But shareholders and employees don’t always have overlapping interests, religious or otherwise, and the divergence is often more pronounced the larger the company becomes. Unfortunately, Alito’s opinion gives this reality short shrift. In spite of his suggestion that shareholders and employees are both among the people whose interests are served when corporations have legal rights, the holding in Hobby Lobby focuses exclusively on shareholders. Apparently, when the chips are down, only the owners’ rights matter.

What begins, in Alito’s opinion, as sympathy for small businesses eventually expands to businesses that are closely held.

One of the reasons the small business principle is attractive is that small companies, by virtue of their size, are less pluralistic than larger companies. It is more likely that workers in a small company will share the same faith, as well as the company’s commitments. In this respect, many religious small businesses—such as the merchants in Braunfeld—are not unlike churches. They are made up of people, employees as much as owners, who joined the organization because they shared in its vision, not just because of labor market dynamics.

So the Court got at least one thing right: the formal distinction between nonprofit and for-profit activity is not the right one. But neither is the Court’s answer—to flatten all distinctions among corporate organizations—the right remedy. The right approach would have been to look for a better axis of distinction. Fortunately one comes immediately to mind: RFRA should distinguish between, on the one hand, organizations comprising like-minded individuals who share a common vision, which may or may not involve profit, and, on the other hand, organizations comprising arms-length transactions among individuals with a diverse array of worldviews, again without regard to a profit motive.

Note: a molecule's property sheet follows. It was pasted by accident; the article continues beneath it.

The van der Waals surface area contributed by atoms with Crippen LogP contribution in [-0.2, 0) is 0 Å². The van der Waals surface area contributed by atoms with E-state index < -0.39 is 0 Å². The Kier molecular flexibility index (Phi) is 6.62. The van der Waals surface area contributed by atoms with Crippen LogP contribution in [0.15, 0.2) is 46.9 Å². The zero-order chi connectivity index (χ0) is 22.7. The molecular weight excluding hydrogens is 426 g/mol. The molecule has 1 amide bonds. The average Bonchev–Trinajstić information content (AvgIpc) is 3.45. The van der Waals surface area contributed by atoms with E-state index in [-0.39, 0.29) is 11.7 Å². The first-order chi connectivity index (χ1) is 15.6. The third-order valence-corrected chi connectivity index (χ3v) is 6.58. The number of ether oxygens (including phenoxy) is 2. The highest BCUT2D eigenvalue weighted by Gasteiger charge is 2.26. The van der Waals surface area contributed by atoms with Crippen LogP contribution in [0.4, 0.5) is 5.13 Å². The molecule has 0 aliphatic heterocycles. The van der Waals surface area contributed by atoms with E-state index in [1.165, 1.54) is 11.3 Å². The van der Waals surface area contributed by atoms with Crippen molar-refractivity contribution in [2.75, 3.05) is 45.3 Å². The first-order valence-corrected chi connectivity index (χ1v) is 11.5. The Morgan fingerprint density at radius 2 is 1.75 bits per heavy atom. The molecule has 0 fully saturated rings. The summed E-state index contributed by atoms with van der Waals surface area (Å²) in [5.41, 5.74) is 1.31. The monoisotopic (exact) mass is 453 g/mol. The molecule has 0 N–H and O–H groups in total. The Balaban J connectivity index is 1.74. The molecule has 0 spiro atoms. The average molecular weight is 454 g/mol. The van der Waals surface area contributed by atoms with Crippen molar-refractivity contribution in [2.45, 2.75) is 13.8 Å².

With respect to the first category of organization—a church; a religious charity, school, or hospital; a kosher or halal butcher; a furniture maker with an Amish workforce—it makes perfect sense to talk about collective religious identity, because what we are concerned with here is the religious identity of the human beings making up the collective. With respect to the second category—the one from which Hobby Lobby hails—it makes far less sense.

• • •

Many commentators have noted how “perfect” the plaintiffs in Hobby Lobby were. The Greens started their business in the family garage, and even now, after so much economic success, they haven’t forgotten their roots. What made the Greens perfect as plaintiffs, however, was not just the degree of sympathy they garner as individuals. More importantly, they represent a demographic—religious business owners—that was able, first, to focus the Court’s energy on the distinction between for-profit and nonprofit activity, and, second, to leave the Court anxious about drawing that distinction.

This was a clever litigation strategy because it diverted the Court from the more important question, which is how to distinguish among different versions of for-profit enterprise. The reason Hobby Lobby wanted to divert attention from this question is not mysterious. If the focus had been on different versions of for-profit enterprise, the most natural divide would have been between very small businesses, which might be able to claim a uniform religious identity, and large businesses, which are too diverse to allow such a claim. Had the Court considered this divide, Hobby Lobby would almost certainly have lost.

But the varieties of for-profit enterprise were not on the table, Hobby Lobby won, and the floodgates have opened. Justice Alito may think it unlikely that “corporate giants . . . will often assert RFRA claims,” but others are more skeptical. Only time will tell.

One thing about the Court’s opinion, however, is unambiguous. Whichever businesses end up bringing RFRA claims down the line, and whatever the laws they object to, the standard for determining what a company’s religious identity consists of will focus exclusively on the beliefs of owners, potentially to the detriment of employees. In other words, the standard will side with the powerful.